IT comes to us all; the moment when you realise that this is the last family holiday.
Your offspring have shambled behind you with increasing resentment for a couple of years and finally you have to accept it. They are off, floating their own boats with anything from nightclubs to bungee jumping, climbing El Capitan or getting smashed on ouzo and there’s nothing you can do about it. From now on, it’s just the two of you.
If this is you, don’t waste too long snivelling. Fast forward a few years and there they are again, older, wiser and a lot more tired. Come on Mum and Dad, they say, come with us for a lovely, sunny family holiday, just like it used to be. It’ll be great. Especially now we’ve got the baby.
As grandparents of five, we have often drunk from this poisoned chalice. We adore our grandchildren, and they do us the courtesy of liking us back, but oh dear me, those holidays. It started so gently. The first damp bundle was irresistible, bouncing along in his vastly expensive travel system, complete with suspension that would do credit to a top level Range Rover. (I know exactly how much the Nordic highchair plus pushchair and probably space rocket cost because we paid for it, despite having managed ourselves with a secondhand pram, but hey, things are different now. Apparently.
The kid howled his way through a week in a log cabin, but it was all right, because him, me and the travel system did enough loops of the park to take us to Moscow. At moments of greatest stress I sang the Volga Boat Song.
The parents found it so relaxing that when the next couple of children turned up, we were on call each time. Oh, the modern day fun. Swimming pools; are you prepared to face the world naked when they wriggle under the changing room door? Beaches; one set of parents insists on industrial quantities of suncream, to be applied just when everyone’s having fun, while the other goes for the full Foreign Legion. Peppa Pig channels Beau Geste, complete with kepi. Other children, smooth skinned and nicely brown, run happily about, while British families behave as if they are holidaying in a nuclear waste pit. No wonder the foreigners think we’re mad.
They don’t always go abroad. If we stay in England it’s a quick trip to the outer circle of hell they call Soft Play, where rather than train children to be civilised, we put them in a cage and see if Lord Of The Flies is a novel or anthropology. Single dads litter these places, taking zero notice of their progeny. “Granny!” the kids bawl, when some toilet related disaster occurs on a distant ledge. And off I go, clambering through the jungle netting, wet wipes in hand. “You’re too big for this,” declared a would-be Red Queen. How true.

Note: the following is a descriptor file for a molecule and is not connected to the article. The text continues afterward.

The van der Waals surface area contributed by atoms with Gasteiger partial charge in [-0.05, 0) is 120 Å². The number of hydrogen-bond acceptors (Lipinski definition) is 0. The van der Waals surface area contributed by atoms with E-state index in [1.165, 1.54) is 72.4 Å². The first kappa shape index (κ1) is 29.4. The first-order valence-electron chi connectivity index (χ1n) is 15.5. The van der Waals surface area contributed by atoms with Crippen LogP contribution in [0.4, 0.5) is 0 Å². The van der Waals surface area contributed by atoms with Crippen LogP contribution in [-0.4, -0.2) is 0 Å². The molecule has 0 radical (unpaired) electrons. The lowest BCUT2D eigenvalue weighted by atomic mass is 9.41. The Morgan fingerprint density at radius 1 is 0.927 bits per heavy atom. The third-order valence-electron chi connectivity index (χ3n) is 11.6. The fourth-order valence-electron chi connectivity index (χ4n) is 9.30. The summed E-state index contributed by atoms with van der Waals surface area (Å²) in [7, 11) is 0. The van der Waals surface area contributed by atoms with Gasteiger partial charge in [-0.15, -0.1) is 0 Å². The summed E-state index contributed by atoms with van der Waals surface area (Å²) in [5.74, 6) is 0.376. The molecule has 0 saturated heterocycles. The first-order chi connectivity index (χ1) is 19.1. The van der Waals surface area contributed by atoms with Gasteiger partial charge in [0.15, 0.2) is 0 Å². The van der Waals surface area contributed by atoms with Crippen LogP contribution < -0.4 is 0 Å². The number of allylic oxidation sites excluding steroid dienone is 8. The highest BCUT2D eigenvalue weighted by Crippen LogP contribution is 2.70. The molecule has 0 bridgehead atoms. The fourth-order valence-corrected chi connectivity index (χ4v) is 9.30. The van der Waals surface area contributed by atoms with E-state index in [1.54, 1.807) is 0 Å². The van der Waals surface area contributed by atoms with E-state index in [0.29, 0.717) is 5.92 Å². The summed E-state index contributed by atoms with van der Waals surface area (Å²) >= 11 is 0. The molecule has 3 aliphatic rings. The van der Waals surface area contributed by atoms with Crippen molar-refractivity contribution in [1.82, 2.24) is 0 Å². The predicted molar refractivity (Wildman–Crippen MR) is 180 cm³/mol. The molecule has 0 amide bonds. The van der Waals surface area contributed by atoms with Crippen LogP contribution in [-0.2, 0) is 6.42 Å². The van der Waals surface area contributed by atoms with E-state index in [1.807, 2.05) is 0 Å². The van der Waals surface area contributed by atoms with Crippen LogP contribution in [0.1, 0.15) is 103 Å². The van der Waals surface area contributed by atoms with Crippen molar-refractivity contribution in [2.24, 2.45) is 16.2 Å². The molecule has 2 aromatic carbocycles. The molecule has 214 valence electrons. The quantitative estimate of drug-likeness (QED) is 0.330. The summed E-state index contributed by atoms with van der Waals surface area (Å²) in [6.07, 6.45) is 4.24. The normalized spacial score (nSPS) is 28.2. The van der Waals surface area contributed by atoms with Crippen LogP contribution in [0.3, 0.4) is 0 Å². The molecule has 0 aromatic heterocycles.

In Devon once, one of ours, revolted by a cream tea, or more likely the strange slate tray it came on, had me thrown out of a rather chic café. He was lying under the table drumming his heels and shrieking. I was in a trance, wondering if four o’clock was too early for gin.
I’d tried all the usual stuff, quick round of Wind The Bobbin Up, bubbles, threats, but sometimes, there’s nothing for it but a walk on the wild side. On Dartmoor, even babies eventually shut up.
So I have a few tips. First of all, do not take the travel system. Not even the Queen takes a throne with her on planes. A little, folding pushchair will do.
Second, go nowhere near Disney Paris, unless you like paying a fortune to stand in a queue. If you must go to a French theme park, make it Parc Asterix, where the French mock the Germans something cruel, under the pretence of Gauls v Romans. They even call Obelix’s dog Idefix, (idée fixe, to you philosophers) which had me giggling all day.
Third, do not get left alone with a strange car seat until a parent has shown you how to lengthen the straps. Because however scathing they are when you fail, chances are they don’t know either. Anyone who does know is ritually slaughtered, I think. It’s some sort of rule.
Mostly though, don’t take it too seriously. Bit of chocolate, lots of stories, make sure you drink the wine and not them. My husband has his own survival strategy – a rucksack neatly packed with a fully charged Kindle, handkerchief, tissues, paracetamol, hand gel and a map.
I treasure the memory of the day he was about to set off on a long and vital tramp to a bakery. On his own, needless to say. He had on his smart hat and a beautifully ironed linen shirt. He looked vastly content. Towards him toddled his granddaughter, beaming through a veil of yoghurt and not, nappy at half mast, arms outstretched. She scored a direct hit. Ah, holidays. You don’t get fun like that every day.
Liz Walker is a writer and grandmother from Penistone.